Coffee Talk with Rosalie van Dam

Join us for a coffee chat with Rosalie van Dam, a social scientist from the Wageningen Environmental Research at Wageningen University and Research (WUR). Along with her colleagues Roel During and Judith Westerink, she coordinates the EU research project BIOTraCes. It is a journey that commenced in December 2022 and is set to continue until November 2026. BIOTraCes comprises dedicated researchers from nine European nations, joined by an array of societal partners. They will cultivate knowledge, tools, and groundbreaking approaches towards an inclusive society in harmony with nature.

And in case you were wondering, BIOTraCes is not just a catchy name; it's an acronym that stands for "Biodiversity and Transformative Change for plural and nature positive societies."

So, Rosalie, what’s the grand vision for BIOTraCes?

The overarching goal is to spark a transformative shift in society. At its core, BIOTraCes seeks to unravel the mechanisms driving biodiversity loss in Europe. We aim at uncovering how prevailing perspectives and conventional practices hinder the emergence of new ideas and approaches. To ensure maximum impact, the project collaborates closely with its Influencer and Stakeholder board. Each of the board members is actively engaged in adjacent and pertinent fields. As BIOTraCes draws to a close, the ultimate goal is to craft a Theory of Transformative Change.

The Theory of Transformative Change – can you break it down for us?

In the BIOTraCes context, a Theory of Transformative Change boils down to comprehending the multifaceted political, cultural, and societal drivers of biodiversity loss. It’s about crafting tools that enable the transition towards an inclusive and nature-positive society in Europe and beyond. But: A one-size-fits-all Theory of Transformative Change won’t cut it. Our society is wonderfully diverse. And BIOTraCes aims to embrace a multitude of voices and perspectives – including those that are often marginalised.

How did you devise the BIOTraCes case studies?

We are seeking participatory and inclusive approach to action research. Collaboration and shared progress are key. The entire consortium, including societal partners spanning from Lithuania to Sicily, finds itself on an equal footing. These nine case studies span a spectrum of  sustainable food production, agriculture, forestry, water and fish conservation, rewilding, traditional herding as well as nature-inclusive building. What’s particularly remarkable is the project’s commitment to exploring marginalised perspectives, identities, and groups.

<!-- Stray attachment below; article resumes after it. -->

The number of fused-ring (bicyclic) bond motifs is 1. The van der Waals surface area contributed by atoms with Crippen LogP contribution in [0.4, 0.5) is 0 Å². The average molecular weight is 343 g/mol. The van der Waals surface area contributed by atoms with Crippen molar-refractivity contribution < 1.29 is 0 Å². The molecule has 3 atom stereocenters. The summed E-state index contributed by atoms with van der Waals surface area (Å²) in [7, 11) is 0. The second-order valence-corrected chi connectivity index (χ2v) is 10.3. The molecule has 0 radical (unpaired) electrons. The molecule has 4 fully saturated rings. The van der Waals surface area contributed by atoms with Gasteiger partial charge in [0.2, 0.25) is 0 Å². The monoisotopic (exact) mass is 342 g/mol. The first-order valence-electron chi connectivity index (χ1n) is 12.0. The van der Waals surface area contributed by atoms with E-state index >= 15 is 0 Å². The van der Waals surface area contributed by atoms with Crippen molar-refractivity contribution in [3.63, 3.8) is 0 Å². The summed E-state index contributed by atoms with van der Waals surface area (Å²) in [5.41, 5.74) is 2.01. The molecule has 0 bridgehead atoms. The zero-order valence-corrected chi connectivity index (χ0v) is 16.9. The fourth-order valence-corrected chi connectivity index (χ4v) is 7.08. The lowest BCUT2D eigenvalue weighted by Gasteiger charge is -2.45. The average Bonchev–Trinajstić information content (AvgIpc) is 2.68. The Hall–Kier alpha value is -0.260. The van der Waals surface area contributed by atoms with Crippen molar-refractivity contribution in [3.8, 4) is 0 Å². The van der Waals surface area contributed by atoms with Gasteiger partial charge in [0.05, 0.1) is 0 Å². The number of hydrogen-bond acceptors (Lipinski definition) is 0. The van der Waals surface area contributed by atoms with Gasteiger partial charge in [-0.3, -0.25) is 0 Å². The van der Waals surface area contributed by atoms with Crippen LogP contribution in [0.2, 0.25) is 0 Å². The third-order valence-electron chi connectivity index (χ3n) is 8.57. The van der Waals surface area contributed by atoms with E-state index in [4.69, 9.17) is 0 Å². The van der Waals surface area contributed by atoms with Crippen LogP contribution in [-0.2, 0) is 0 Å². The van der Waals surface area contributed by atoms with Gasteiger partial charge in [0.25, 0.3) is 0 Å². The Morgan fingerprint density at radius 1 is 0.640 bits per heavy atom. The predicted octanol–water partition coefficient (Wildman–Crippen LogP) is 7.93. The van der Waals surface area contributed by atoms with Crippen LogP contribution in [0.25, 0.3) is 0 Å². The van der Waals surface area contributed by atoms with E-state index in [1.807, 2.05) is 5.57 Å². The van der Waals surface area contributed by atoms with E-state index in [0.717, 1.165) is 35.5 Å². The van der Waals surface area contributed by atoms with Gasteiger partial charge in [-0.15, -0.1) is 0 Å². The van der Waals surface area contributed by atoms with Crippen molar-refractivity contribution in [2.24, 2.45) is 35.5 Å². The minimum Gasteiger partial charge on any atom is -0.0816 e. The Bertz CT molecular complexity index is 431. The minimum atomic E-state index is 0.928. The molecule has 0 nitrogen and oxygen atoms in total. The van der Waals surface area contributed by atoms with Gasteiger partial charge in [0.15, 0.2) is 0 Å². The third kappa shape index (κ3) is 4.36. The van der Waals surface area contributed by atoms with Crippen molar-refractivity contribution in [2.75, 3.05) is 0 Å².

What’s your biggest challenge as the coordinator of BIOTraCes?

Managing the administrative aspects of EU-projects is always a challenging task. However, steering a consortium as vast as BIOTraCes presents its own set of challenges. With approximately 50 individuals from nine European countries, it’s essential to walk the talk. The principles applied for society in the Theory of Transformative Change – listening and genuinely acknowledging a variety of voices – are mirrored within the consortium. The partners are incredibly dedicated and energetic, but personalities and perspectives naturally vary. I try to value every voice, including the quiet and less apparent ones.

What’s your perspective as a social scientist?

I am very passionate about my research field. And I love bringing people together, forging connections. I do hope to contribute to a biodiversity movement that extends far beyond BIOTraCes itself. Research should not remain confined to academia, it should serve society. Take, for instance, our case study of Wageningen Environmental Research. One aspect of the case study is the eco-community De Beuk in Wageningen. They want to create a nature-inclusive, integrative, sustainable housing environment. Policy and many organisations support the idea of nature-inclusive building. But translating this vision into practice remains still very challenging. I am very impressed by the positive and constructive approach of the De Beuk community. By collaborating with them, we want to unravel the underlying causes and mechanisms of the obstacles they are facing. And so, we hope to contribute to a shift towards a nature-inclusive society. It´s about theoretical ideals becoming a practical reality.